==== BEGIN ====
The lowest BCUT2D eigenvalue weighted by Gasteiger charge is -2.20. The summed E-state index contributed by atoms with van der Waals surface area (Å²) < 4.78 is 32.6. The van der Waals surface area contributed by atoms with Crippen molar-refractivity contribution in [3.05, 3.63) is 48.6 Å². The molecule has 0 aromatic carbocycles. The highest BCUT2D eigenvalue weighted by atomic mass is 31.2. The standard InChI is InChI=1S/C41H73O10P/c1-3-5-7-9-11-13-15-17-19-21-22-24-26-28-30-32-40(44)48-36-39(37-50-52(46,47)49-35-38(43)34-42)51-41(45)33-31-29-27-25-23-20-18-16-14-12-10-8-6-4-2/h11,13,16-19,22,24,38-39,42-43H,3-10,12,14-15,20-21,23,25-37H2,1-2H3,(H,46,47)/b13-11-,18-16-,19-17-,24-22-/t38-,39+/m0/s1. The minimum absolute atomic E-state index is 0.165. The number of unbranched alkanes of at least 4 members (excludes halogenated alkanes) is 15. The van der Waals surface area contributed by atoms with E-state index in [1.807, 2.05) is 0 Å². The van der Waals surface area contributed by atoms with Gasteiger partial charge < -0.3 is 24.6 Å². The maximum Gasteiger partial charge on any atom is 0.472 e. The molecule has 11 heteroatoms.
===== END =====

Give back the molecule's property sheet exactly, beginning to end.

The lowest BCUT2D eigenvalue weighted by Gasteiger charge is -2.20. The summed E-state index contributed by atoms with van der Waals surface area (Å²) < 4.78 is 32.6. The van der Waals surface area contributed by atoms with Crippen molar-refractivity contribution in [3.05, 3.63) is 48.6 Å². The molecule has 0 aromatic carbocycles. The highest BCUT2D eigenvalue weighted by atomic mass is 31.2. The standard InChI is InChI=1S/C41H73O10P/c1-3-5-7-9-11-13-15-17-19-21-22-24-26-28-30-32-40(44)48-36-39(37-50-52(46,47)49-35-38(43)34-42)51-41(45)33-31-29-27-25-23-20-18-16-14-12-10-8-6-4-2/h11,13,16-19,22,24,38-39,42-43H,3-10,12,14-15,20-21,23,25-37H2,1-2H3,(H,46,47)/b13-11-,18-16-,19-17-,24-22-/t38-,39+/m0/s1. The minimum absolute atomic E-state index is 0.165. The number of unbranched alkanes of at least 4 members (excludes halogenated alkanes) is 15. The van der Waals surface area contributed by atoms with E-state index in [1.807, 2.05) is 0 Å². The van der Waals surface area contributed by atoms with Gasteiger partial charge < -0.3 is 24.6 Å². The maximum Gasteiger partial charge on any atom is 0.472 e. The molecule has 11 heteroatoms.